Federal officials tour Missouri River flooding

As federal and state agriculture officials toured flood damage from the Missouri River, it became evident that recovery can’t start until flood waters recede.

Nearly two weeks after a dangerous mix of heavy rain, melting snow and frozen ground caused levees to topple and cities and farms to flood, the area continues to see large volumes of water push into the Missouri River basin.

Federal officials toured Hamburg and other communities in Fremont County Thursday to survey damage from Missouri River flood waters.

Federal officials toured Hamburg and other communities in Fremont County Thursday to survey damage from Missouri River flood waters.

“This flood is still happening," Jeff Jorgenson, an Iowa Soybean Association district director and Fremont County farmer said. "We have receded some water but we still have huge amounts of inflow of water into this area. It’s a long ways from being done. This could go on for a few more weeks.”

Jorgensen and other Fremont County farmers welcomed U.S. Department of Agriculture Under Secretary Bill Northey, Iowa Secretary of Agriculture Mike Naig and other officials to Hamburg on Thursday to tour damage caused by the Missouri River flooding.

"One of the challenges is that right now we see water," Northey said while looking at a flooded area of Hamburg while heavy rain fell. "You don’t know how much of a mess is underneath all of that water. Once that water recedes, there will be an awful lot of expense before they can get back to farming."

The Missouri River flooding was triggered by a combination of a "bomb cyclone" storm that impacted the Midwest the week of March 11, a rapid melting snowpack and already saturated ground. Now two weeks later, record amounts of water continue to flow into the area through levee breaches caused by flash flooding.

Mike Stenzel shared his story with government officials and news reporters yesterday. A third-generation farmer, Stenzel farms 2,500 acres of land along the Missouri River with his son Michael along with another 1,200 acres east of Hamburg.

"There is $905,000 worth of grain sitting down there underwater right now,” Mike Stenzel said. “The beans were sold. So now we have to come up with the money to pay them off to make the contract good. What we had in the bins was going to allow us to farm for another year. That is going to take a big hit.”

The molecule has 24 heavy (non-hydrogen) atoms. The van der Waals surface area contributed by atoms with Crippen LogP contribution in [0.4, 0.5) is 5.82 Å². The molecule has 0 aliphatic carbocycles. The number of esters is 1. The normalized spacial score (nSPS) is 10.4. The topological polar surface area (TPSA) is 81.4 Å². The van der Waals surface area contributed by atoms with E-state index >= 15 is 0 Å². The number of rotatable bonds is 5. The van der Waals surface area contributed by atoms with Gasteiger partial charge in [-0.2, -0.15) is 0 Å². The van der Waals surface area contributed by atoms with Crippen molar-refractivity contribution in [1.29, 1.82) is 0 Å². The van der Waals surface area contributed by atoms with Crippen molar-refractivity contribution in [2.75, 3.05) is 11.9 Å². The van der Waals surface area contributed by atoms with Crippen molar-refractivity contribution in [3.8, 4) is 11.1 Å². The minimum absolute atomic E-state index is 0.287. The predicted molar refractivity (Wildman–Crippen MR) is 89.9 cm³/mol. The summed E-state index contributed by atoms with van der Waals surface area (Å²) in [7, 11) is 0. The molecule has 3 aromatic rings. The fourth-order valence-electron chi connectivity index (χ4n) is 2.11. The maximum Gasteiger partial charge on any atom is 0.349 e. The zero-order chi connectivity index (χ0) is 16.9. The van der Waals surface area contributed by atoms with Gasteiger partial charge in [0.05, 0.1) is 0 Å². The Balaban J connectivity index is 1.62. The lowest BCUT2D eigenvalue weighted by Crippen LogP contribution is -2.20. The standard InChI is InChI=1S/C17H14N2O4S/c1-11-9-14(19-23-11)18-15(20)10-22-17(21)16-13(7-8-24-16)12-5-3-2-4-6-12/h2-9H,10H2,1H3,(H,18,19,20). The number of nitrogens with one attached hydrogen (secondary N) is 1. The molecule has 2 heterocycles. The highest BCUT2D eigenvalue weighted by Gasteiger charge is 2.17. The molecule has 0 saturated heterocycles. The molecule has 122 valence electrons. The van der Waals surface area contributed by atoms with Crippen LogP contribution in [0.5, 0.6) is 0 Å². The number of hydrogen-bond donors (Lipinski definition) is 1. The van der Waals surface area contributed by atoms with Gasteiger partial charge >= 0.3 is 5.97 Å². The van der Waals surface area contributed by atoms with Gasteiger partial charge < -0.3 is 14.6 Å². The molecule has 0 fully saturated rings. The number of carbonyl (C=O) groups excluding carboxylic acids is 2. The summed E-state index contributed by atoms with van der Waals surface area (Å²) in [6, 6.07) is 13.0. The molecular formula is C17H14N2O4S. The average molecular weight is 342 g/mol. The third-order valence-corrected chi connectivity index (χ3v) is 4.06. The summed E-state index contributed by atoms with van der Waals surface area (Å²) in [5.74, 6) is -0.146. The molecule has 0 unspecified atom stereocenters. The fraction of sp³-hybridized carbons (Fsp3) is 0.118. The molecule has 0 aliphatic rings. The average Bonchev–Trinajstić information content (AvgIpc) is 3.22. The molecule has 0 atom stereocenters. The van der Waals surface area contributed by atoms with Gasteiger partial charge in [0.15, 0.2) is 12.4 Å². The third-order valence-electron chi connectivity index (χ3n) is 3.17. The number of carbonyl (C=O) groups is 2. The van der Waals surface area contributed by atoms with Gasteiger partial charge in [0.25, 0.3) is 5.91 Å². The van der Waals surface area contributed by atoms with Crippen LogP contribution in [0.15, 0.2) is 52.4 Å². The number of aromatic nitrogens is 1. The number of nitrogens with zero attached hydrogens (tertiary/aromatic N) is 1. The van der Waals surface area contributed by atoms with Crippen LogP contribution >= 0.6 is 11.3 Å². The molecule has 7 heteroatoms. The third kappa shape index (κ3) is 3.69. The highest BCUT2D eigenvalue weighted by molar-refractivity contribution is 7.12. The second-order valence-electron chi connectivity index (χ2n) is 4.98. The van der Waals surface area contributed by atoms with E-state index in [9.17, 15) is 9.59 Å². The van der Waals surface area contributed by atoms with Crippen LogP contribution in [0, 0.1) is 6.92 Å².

USDA Under Secretary Bill Northey about damage his farm sustained from Missouri River flooding.

USDA Under Secretary Bill Northey about damage his farm sustained from Missouri River flooding.

The Stenzels are among 31 growers in Fremont County with grain in storage, over 390,000 bushels of soybeans along with 1.25 million bushels of corn have been potentially destroyed, with total crop losses estimated at $7.3 million. That number could increase as flood waters retreat.

"In 2011, we lost 23 grain bins, two houses, three machine sheds and a shop," Mike Stenzel said. "We didn’t get a cent for any of it. We’ve had floods here before but nothing like this one. It is detrimental to our financial situation and whether we will be farming another year.”

Mike Stenzel said they have some flood insurance but doesn't believe his grain will be covered.

Jorgenson is worried about damage to the 750 acres of land he farms in the Missouri River valley but considers himself fortunate compared to others. When the water recedes, he expects to deal with large amounts of debris, sand and deep ruts caused by erosion. He was able to move grain from storage bins before floodwaters inundated his fields.

"For some of these farmers, 100 percent of their grain was stored," Jorgenson said. "It was 100 percent of their production. When that turns completely to zero, farmers understand the impact. That’s where it is at right now. That’s the message I want to get out. That’s the impact of this flood.”

Northey told the farmers that he would take two messages back to his boss, U.S. Agriculture Secretary Sonny Perdue. First, farmers will need help to recover, and, second, changes are needed in how the Missouri River is managed to prevent future flooding.

"Each of these (floods) take a big bite out of their economics in a time that is pretty tough," he said. "You hurt for them. You have folks that have been here for generations."

President Donald Trump granted Gov. Kim Reynolds’ request for a Presidential Major Disaster Declaration on March 23. The declaration makes assistance available to homeowners, renters, businesses, public entities, and select nonprofit organizations in 56 counties that have been severely impacted by recent flooding along the Missouri River and other parts of the state.